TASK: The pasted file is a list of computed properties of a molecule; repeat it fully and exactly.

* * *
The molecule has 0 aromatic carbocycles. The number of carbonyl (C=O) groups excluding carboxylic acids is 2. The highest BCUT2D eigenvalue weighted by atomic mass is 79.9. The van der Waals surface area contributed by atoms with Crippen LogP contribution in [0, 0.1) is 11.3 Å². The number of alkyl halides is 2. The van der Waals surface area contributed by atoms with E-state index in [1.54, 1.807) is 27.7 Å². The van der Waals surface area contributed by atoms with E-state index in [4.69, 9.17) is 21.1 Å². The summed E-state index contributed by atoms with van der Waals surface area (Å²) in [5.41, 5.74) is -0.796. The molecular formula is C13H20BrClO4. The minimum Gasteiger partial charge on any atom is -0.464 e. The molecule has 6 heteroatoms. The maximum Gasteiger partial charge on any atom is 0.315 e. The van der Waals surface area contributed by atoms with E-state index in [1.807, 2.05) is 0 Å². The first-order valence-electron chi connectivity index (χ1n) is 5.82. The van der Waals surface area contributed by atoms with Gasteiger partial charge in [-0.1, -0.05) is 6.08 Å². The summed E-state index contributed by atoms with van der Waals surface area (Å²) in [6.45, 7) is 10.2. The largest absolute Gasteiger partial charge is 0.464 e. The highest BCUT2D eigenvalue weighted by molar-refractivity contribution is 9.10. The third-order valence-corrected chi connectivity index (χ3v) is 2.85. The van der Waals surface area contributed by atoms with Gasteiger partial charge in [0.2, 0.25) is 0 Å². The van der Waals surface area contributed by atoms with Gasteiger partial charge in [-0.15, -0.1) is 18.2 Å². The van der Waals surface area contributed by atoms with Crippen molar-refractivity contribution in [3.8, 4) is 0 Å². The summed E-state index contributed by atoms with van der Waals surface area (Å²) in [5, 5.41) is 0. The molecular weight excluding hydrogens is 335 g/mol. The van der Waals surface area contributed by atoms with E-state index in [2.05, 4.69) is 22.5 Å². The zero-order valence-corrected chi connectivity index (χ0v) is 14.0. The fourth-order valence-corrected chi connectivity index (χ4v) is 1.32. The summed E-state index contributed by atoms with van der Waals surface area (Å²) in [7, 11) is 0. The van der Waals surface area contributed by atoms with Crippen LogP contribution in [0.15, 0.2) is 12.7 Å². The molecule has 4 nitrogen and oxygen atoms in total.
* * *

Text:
The molecule has 0 aromatic carbocycles. The number of carbonyl (C=O) groups excluding carboxylic acids is 2. The highest BCUT2D eigenvalue weighted by atomic mass is 79.9. The van der Waals surface area contributed by atoms with Crippen LogP contribution in [0, 0.1) is 11.3 Å². The number of alkyl halides is 2. The van der Waals surface area contributed by atoms with E-state index in [1.54, 1.807) is 27.7 Å². The van der Waals surface area contributed by atoms with E-state index in [4.69, 9.17) is 21.1 Å². The summed E-state index contributed by atoms with van der Waals surface area (Å²) in [5.41, 5.74) is -0.796. The molecular formula is C13H20BrClO4. The minimum Gasteiger partial charge on any atom is -0.464 e. The molecule has 6 heteroatoms. The maximum Gasteiger partial charge on any atom is 0.315 e. The van der Waals surface area contributed by atoms with E-state index in [1.807, 2.05) is 0 Å². The first-order valence-electron chi connectivity index (χ1n) is 5.82. The van der Waals surface area contributed by atoms with Gasteiger partial charge in [-0.1, -0.05) is 6.08 Å². The summed E-state index contributed by atoms with van der Waals surface area (Å²) in [6.45, 7) is 10.2. The largest absolute Gasteiger partial charge is 0.464 e. The highest BCUT2D eigenvalue weighted by molar-refractivity contribution is 9.10. The third-order valence-corrected chi connectivity index (χ3v) is 2.85. The van der Waals surface area contributed by atoms with Gasteiger partial charge in [0.2, 0.25) is 0 Å². The van der Waals surface area contributed by atoms with Gasteiger partial charge in [-0.15, -0.1) is 18.2 Å². The van der Waals surface area contributed by atoms with Crippen molar-refractivity contribution in [3.8, 4) is 0 Å². The summed E-state index contributed by atoms with van der Waals surface area (Å²) in [5, 5.41) is 0. The molecular weight excluding hydrogens is 335 g/mol. The van der Waals surface area contributed by atoms with E-state index in [2.05, 4.69) is 22.5 Å². The zero-order valence-corrected chi connectivity index (χ0v) is 14.0. The fourth-order valence-corrected chi connectivity index (χ4v) is 1.32. The summed E-state index contributed by atoms with van der Waals surface area (Å²) in [7, 11) is 0. The van der Waals surface area contributed by atoms with Crippen LogP contribution in [0.15, 0.2) is 12.7 Å². The molecule has 4 nitrogen and oxygen atoms in total.